You might love crickets. You might hate them, but you just wanna know about them.
How to tell female and male crickets apart:
The easiest way to tell if a cricket is female is by observing an ovipositer. This is a swordlike tube up to three-quarters of an inch long that protrudes from the end of her abdomen, much like a stinger would. The tube is used exclusively for laying eggs deep in the soil. Both males and females have additional short prongs on each side of the abdomen.
2.Male crickets have shorter, sturdier wings with rough underside surfaces known as file. The top of the wing has a formation known as a scraper. To make his chirping song, the male rubs the scraper of one wing against the file on the underside of the other. The female hears with sound receptors situated on her front legs and responds if she likes the rhythm.
3. Male crickets chirp. Female crickets don’t chirp. Here is a link to a male cricket chirping.
That is a few ways to tell crickets apart, here is what they like to eat:
The only other thing that your crickets need are fresh water. Tap water is fine for your crickets. If you plan to breed your crickets make sure that you do not have any standing water in their cage. If you have standing water the baby crickets (called pinheads) will drown in it. A simple way to avoid this is to water your crickets with a small sponge (1” x 1”) in a small dish. The sponge should be damp but not dripping water. This will meet your cricket’s needs and protect the babies. If you live in a dry climate make sure to check their water daily as it may evaporate quickly. Also, make sure to change their water every 2-3 days or it may start to stink.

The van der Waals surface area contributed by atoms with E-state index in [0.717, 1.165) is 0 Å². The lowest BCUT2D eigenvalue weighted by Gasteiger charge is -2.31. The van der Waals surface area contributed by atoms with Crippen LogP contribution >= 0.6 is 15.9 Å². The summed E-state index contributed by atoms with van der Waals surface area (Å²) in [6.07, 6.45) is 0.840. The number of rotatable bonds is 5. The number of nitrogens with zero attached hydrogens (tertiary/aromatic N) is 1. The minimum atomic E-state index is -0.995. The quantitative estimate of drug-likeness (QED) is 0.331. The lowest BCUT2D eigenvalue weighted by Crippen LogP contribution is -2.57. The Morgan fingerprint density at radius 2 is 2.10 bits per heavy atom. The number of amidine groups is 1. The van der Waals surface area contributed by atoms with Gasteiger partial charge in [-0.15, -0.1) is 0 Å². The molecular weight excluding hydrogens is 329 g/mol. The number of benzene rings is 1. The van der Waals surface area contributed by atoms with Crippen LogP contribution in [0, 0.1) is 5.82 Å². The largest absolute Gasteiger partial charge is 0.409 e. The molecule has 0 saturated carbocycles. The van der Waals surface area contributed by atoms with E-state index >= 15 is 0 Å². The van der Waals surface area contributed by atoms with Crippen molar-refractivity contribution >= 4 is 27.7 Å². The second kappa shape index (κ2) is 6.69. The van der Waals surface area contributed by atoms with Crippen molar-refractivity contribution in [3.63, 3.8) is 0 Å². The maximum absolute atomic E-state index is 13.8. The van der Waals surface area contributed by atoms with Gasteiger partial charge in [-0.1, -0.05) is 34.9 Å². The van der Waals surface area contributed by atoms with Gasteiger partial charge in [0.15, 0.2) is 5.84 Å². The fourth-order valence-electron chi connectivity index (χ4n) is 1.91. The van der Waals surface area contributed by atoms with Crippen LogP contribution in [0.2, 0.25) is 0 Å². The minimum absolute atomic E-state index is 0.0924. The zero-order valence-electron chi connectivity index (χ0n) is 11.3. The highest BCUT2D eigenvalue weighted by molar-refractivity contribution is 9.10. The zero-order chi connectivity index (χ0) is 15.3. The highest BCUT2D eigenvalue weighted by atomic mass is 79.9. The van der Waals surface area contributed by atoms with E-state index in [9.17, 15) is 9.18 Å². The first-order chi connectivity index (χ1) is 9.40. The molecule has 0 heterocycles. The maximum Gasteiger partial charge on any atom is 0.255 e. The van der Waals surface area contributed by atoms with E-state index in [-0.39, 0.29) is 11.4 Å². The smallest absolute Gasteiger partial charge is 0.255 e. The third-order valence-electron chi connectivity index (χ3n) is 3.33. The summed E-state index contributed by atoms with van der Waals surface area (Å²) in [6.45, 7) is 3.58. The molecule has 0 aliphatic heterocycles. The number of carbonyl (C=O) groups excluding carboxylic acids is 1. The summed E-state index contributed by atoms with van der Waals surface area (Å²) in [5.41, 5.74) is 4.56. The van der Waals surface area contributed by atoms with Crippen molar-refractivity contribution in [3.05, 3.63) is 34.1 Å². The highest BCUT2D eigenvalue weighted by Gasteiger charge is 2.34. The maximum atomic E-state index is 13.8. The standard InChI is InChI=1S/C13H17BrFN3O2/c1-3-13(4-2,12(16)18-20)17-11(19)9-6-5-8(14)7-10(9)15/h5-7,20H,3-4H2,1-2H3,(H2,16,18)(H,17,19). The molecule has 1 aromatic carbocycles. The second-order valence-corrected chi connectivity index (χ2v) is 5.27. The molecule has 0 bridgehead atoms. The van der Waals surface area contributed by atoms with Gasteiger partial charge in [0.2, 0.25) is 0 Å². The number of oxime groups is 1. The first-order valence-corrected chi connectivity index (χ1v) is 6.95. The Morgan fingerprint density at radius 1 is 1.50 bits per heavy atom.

Crickets are very sensitive to insecticides. Almost every garage in America has at least 2-3 different ant, wasp, and tick insecticides. These products are designed to kill insects and they will kill your crickets if they are not handled properly. Crickets are so sensitive to them that they will die if they are exposed to the insecticide fumes. So, keep your insecticides very far away from your crickets.
Crickets as Pet Food
If you are raising crickets to feed to your pets (snakes, lizards, etc.) then you will need to keep one dietary need in mind. Most reptiles require a high protein diet. In order to meet your reptile’s needs you will need to increase your cricket’s protein intake. This is called “gut loading.” When you gut load crickets you increase the amount of protein that you feed them. But, you need to plan the timing of the gut load to maximize the cricket’s protein content. You can do this by feeding your crickets extra protein 2-3 days before you plan to feed them to your pets. This may be accomplished by adding extra cat food, chicken, beef or commercial cricket food to their meals.
Crickets eat a lot of the same foods that humans eat. Feed them a balanced diet of raw vegetables, fruits and meats (protein) to keep them healthy. This may come from table scraps or cricket food. Also, they require clean water and a clean cage. If you sever their food and water in small dishes it is easy to change and clean-up. These simple steps will keep their cage from smelling and your crickets happy.
Crickets are very sensitive to insecticides. If you have insecticides in your house they must be kept away from your crickets. Crickets are so sensitive to insecticides that they may be killed by the insecticide fumes.
If you are going to use your crickets to feed to your pets you will need to add extra meat (protein) to their diet 2-3 days before the pet feeding. This is known as gut loading and it will increase protein content in your crickets.
Here is a diagram of the cricket.